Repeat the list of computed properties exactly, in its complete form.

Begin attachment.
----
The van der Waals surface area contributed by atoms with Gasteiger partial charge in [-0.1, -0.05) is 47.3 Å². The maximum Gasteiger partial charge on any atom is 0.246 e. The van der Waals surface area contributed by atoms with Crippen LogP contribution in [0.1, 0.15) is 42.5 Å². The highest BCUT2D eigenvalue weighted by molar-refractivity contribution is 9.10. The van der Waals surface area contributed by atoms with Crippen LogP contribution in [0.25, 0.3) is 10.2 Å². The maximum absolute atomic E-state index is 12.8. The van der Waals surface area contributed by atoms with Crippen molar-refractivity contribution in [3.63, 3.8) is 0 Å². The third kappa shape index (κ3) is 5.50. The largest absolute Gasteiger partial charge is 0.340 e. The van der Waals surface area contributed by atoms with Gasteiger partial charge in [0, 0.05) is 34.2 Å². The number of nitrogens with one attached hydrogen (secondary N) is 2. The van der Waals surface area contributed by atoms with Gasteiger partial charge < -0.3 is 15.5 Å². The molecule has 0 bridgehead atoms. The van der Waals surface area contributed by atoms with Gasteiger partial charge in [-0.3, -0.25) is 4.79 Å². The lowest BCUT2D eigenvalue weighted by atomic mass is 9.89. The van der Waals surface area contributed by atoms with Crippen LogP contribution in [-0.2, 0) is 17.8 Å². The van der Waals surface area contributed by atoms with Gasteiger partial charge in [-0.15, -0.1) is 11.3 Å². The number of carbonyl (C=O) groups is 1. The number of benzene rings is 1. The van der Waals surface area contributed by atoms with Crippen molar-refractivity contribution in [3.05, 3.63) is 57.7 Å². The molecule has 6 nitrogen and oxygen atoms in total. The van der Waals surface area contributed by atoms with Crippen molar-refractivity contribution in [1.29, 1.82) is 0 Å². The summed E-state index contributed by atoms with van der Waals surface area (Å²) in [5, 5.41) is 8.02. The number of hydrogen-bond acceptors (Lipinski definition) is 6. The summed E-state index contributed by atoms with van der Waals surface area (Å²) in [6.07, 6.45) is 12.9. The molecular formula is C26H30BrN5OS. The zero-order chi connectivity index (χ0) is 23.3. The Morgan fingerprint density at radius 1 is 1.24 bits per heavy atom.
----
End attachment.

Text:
The van der Waals surface area contributed by atoms with Gasteiger partial charge in [-0.1, -0.05) is 47.3 Å². The maximum Gasteiger partial charge on any atom is 0.246 e. The van der Waals surface area contributed by atoms with Crippen LogP contribution in [0.1, 0.15) is 42.5 Å². The highest BCUT2D eigenvalue weighted by molar-refractivity contribution is 9.10. The van der Waals surface area contributed by atoms with Crippen LogP contribution in [0.25, 0.3) is 10.2 Å². The maximum absolute atomic E-state index is 12.8. The van der Waals surface area contributed by atoms with Crippen molar-refractivity contribution in [3.63, 3.8) is 0 Å². The third kappa shape index (κ3) is 5.50. The largest absolute Gasteiger partial charge is 0.340 e. The van der Waals surface area contributed by atoms with Gasteiger partial charge in [0, 0.05) is 34.2 Å². The number of nitrogens with one attached hydrogen (secondary N) is 2. The van der Waals surface area contributed by atoms with Gasteiger partial charge < -0.3 is 15.5 Å². The molecule has 0 bridgehead atoms. The van der Waals surface area contributed by atoms with Gasteiger partial charge in [-0.3, -0.25) is 4.79 Å². The lowest BCUT2D eigenvalue weighted by atomic mass is 9.89. The van der Waals surface area contributed by atoms with Crippen LogP contribution in [-0.2, 0) is 17.8 Å². The van der Waals surface area contributed by atoms with Gasteiger partial charge in [-0.15, -0.1) is 11.3 Å². The number of carbonyl (C=O) groups is 1. The number of benzene rings is 1. The van der Waals surface area contributed by atoms with Crippen molar-refractivity contribution in [3.05, 3.63) is 57.7 Å². The molecule has 6 nitrogen and oxygen atoms in total. The van der Waals surface area contributed by atoms with Crippen molar-refractivity contribution in [1.29, 1.82) is 0 Å². The summed E-state index contributed by atoms with van der Waals surface area (Å²) in [5, 5.41) is 8.02. The number of hydrogen-bond acceptors (Lipinski definition) is 6. The summed E-state index contributed by atoms with van der Waals surface area (Å²) in [6.07, 6.45) is 12.9. The molecular formula is C26H30BrN5OS. The zero-order chi connectivity index (χ0) is 23.3. The Morgan fingerprint density at radius 1 is 1.24 bits per heavy atom.